festivals and traditions

Midsummer: celebrating the Summer Solstice

Just as the Spring Equinox , also the Summer Solstice has been celebrated throughout history since ancient times (and still is!) with rites focused on showing the victory over darkness of the sun god.

The celebrations for Midsummer are usually held on the summer solstice, although in many countries the celebrations have shifted to June 24th, originally the day of the solstice according to the Roman calendar, and later, with Christianity, the day dedicated to the nativity of John the Baptist.

But how do people throughout the world celebrate the Summer Solstice?

From most of Great Britain to Sweden, Norway, Denmark and Finland, as well as Canada, the United States and some parts of Southern Europe, the tradition is that of lighting a bonfire, on the beach or by a lake (especially in Finland), or simply in the garden, and spend the whole night until dawn dancing around it, singing, eating and drinking and having fun with friends.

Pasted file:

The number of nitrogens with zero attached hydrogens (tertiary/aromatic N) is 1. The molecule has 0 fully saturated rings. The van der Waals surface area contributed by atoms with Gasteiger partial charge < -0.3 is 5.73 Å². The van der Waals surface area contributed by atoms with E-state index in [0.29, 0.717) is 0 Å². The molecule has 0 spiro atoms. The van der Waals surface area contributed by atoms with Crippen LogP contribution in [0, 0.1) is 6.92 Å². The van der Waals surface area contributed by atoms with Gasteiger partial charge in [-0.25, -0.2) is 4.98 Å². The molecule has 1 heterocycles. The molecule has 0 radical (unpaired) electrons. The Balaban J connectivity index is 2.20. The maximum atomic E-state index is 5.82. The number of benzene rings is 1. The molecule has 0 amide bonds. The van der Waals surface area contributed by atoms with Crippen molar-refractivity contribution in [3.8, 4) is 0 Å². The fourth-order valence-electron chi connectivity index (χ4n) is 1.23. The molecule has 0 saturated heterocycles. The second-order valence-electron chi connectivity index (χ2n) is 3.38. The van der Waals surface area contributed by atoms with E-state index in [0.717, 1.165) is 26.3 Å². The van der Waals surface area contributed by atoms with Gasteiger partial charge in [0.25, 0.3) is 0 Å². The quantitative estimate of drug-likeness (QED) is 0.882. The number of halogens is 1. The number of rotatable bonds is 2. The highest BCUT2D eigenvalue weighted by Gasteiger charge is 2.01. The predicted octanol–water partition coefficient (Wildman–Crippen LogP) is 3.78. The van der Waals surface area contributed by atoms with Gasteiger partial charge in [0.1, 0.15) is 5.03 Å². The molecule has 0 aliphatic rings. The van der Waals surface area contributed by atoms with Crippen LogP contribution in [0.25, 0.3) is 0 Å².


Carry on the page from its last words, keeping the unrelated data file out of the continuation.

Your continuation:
In Sweden people celebrate “Midsommar” and decorate their houses with flowers and flower garlands. They also dance around a “midsummer pole” (remember the Maypole?)  while listening to and singing traditional songs.

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